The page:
Brexit: UK and EU agree to write border 'backstop' solution into legal text
No agreement has yet been reached on the right operational approach to avoid a hard Irish border, the EU's draft agreement showed.
A "backstop" solution envisaging Northern Ireland effectively remaining within the EU customs union if no other solution is found has been assented to in principle.
All sides are united in their desire to create a frictionless border after Brexit and the issue is expected to dominate talks next week.
The document said: "The negotiators have reached agreement on some elements of the draft protocol.
"They further agree that the full set of issues related to avoiding a hard border covered in the draft reflect those that need to be addressed in any solution.
"There is as yet no agreement on the right operational approach, but the negotiators agree to engage urgently in the process of examination of all relevant matters announced on 14 March and now under way."
Theresa May's DUP allies are adamantly opposed to any deal creating a difference between the north and the rest of the UK.
Details not yet agreed between the EU and Britain included:
- Measures creating an area without internal borders in which the free movement of goods is ensured and North-South cooperation between Northern Ireland and the Republic is protected.
- Prohibiting customs duties on imports and exports between the EU and UK specific to Northern Ireland, including duties of a fiscal nature.
- The banning of restrictions on imports and exports between the EU and Northern Ireland.
- Internal taxation rules.
- The application of EU law surrounding VAT and excise duties, agriculture, fisheries products and environmental protection to Northern Ireland.
"On the EU side, it's now up to Member States to assess the progress made, when they adopt guidelines at the end of the week, which will enable us to start the discussions on future relations with the United Kingdom" @MichelBarnier ahead of #EUCO #Brexit https://t.co/R2GJtRodJy— European Commission (@EU_Commission) March 19, 2018
Laws were agreed in principle surrounding state aid and the wholesale electricity markets; Northern Ireland is part of an island-wide energy market.
The Common Travel Area allowing free movement of UK and Irish nationals between Ireland and the UK was agreed.
The draft agreement said: "With respect to the draft protocol on Ireland/Northern Ireland, the negotiators agree that a legally operative version of the 'backstop' solution for the border between Northern Ireland and Ireland...should be agreed as part of the legal text of the Withdrawal Agreement, to apply unless and until another solution is found."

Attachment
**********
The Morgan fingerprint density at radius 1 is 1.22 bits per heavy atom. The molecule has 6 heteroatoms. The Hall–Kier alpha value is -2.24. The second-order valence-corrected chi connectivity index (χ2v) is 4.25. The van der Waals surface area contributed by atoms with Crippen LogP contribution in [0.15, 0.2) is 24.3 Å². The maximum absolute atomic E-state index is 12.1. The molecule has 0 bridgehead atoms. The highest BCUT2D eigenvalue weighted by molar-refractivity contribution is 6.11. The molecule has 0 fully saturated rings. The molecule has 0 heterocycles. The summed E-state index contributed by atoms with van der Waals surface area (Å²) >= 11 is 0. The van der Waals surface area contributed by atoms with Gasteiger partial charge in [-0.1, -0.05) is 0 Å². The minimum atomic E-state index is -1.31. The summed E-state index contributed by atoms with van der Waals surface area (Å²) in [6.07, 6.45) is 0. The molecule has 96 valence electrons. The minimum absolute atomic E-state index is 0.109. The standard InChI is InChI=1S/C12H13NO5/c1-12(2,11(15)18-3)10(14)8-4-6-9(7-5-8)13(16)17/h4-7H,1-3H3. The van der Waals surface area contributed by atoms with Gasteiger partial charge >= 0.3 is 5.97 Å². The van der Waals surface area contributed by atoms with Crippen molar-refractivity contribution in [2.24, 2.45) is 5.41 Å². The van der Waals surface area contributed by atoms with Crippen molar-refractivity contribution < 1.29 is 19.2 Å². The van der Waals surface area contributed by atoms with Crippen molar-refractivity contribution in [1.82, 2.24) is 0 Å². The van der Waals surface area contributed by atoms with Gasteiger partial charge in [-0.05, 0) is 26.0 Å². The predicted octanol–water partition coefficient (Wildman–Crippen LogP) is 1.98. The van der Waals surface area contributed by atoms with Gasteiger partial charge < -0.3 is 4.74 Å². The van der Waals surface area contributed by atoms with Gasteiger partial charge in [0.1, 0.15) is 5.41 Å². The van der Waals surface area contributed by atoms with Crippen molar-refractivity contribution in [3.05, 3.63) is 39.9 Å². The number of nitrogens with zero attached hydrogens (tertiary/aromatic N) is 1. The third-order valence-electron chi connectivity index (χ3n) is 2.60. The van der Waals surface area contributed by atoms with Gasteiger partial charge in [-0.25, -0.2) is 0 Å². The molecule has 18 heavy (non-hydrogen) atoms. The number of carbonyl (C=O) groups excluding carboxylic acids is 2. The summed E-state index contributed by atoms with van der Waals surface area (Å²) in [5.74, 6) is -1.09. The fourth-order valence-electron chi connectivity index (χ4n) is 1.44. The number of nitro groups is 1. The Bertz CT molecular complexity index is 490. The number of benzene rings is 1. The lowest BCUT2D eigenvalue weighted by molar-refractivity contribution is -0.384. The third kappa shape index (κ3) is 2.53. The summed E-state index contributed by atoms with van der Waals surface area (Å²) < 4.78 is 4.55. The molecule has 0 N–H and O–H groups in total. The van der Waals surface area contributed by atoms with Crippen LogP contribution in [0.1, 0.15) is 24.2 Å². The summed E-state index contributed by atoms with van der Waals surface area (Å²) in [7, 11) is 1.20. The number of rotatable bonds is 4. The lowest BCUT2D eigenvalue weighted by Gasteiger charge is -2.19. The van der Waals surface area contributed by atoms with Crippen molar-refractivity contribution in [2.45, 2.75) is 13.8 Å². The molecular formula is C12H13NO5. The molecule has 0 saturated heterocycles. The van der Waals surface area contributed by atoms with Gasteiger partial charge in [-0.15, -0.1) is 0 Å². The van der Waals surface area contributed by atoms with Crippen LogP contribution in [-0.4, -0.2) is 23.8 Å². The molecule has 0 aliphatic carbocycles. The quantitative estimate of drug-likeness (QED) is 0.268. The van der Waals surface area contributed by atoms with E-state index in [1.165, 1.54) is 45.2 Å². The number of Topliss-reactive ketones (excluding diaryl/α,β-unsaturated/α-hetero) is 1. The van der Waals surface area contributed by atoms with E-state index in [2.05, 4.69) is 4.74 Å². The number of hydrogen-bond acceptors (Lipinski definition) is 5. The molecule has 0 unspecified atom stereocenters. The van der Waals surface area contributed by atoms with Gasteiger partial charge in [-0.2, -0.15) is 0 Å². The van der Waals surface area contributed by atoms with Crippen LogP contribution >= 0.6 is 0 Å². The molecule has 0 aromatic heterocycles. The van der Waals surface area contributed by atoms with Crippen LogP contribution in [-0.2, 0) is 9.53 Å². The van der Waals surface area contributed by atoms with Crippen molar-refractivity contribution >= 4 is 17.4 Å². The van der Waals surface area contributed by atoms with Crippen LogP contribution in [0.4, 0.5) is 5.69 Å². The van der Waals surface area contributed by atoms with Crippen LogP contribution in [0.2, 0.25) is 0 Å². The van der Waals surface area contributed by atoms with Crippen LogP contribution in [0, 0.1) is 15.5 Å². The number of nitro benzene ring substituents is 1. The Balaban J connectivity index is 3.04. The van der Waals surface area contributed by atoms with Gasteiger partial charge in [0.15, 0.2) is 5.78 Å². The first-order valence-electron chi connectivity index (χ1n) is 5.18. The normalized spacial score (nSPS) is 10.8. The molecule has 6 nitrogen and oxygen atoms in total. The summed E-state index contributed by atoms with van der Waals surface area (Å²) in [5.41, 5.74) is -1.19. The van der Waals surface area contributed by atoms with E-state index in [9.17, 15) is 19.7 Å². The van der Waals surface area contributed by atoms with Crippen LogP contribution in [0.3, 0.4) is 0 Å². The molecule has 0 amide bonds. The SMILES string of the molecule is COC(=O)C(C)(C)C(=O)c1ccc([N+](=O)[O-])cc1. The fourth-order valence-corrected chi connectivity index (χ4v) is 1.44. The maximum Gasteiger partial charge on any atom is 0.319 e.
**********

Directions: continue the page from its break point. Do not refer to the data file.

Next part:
The EU and UK agreed to maintain the necessary conditions for continued North-South cooperation, including in the areas of environment, health, agriculture, transport, education and tourism, as well as energy, telecommunications, broadcasting, inland fisheries, justice and security, higher education and sport.
Good meeting with @MichelBarnier again this morning - #Brexit negotiations are moving forward - progress on Irish issues remains a key priority for both negotiating teams and solidarity with our EU partners remains strong. pic.twitter.com/JgN9xZe828— Simon Coveney (@simoncoveney) March 19, 2018
Britain's Brexit Secretary David Davis said it remained the UK's intention to achieve a partnership that was so close it did not need Northern Ireland-specific measures and pledged to engage in detail on all scenarios set out in December's Joint Report between the two sides.
He said: "We have also reached consensus on the full set of issues which need to be addressed in any solution in order to avoid a hard border, which is why, last week, we set out a work programme to tackle them.
"There are also some elements of the draft protocol, such as the Common Travel Area, on which we agree.
"So while there is as yet no agreement on the right operational approach, we know what we need to do, and we're going to get on with it."
Sinn Fein MEP Martina Anderson said the British government should come up with credible proposals to ensure rights are protected.
She added: "It is clear from today's meeting between David Davis and Michel Barnier that the British government have now accepted the agreements it has already entered into both in December and just weeks ago when the draft withdrawal agreement was published.
"Despite denials from Theresa May there is now confirmation that the British government is accepting the agreements made, including the backstop option which would see the north remaining in the customs union and significant elements of the single market."
She added: "The Taoiseach must now ensure that the rights of people in the north are protected and that the outstanding issues are addressed in a way that realises his pledge that citizens in the north will never again be left behind by an Irish government."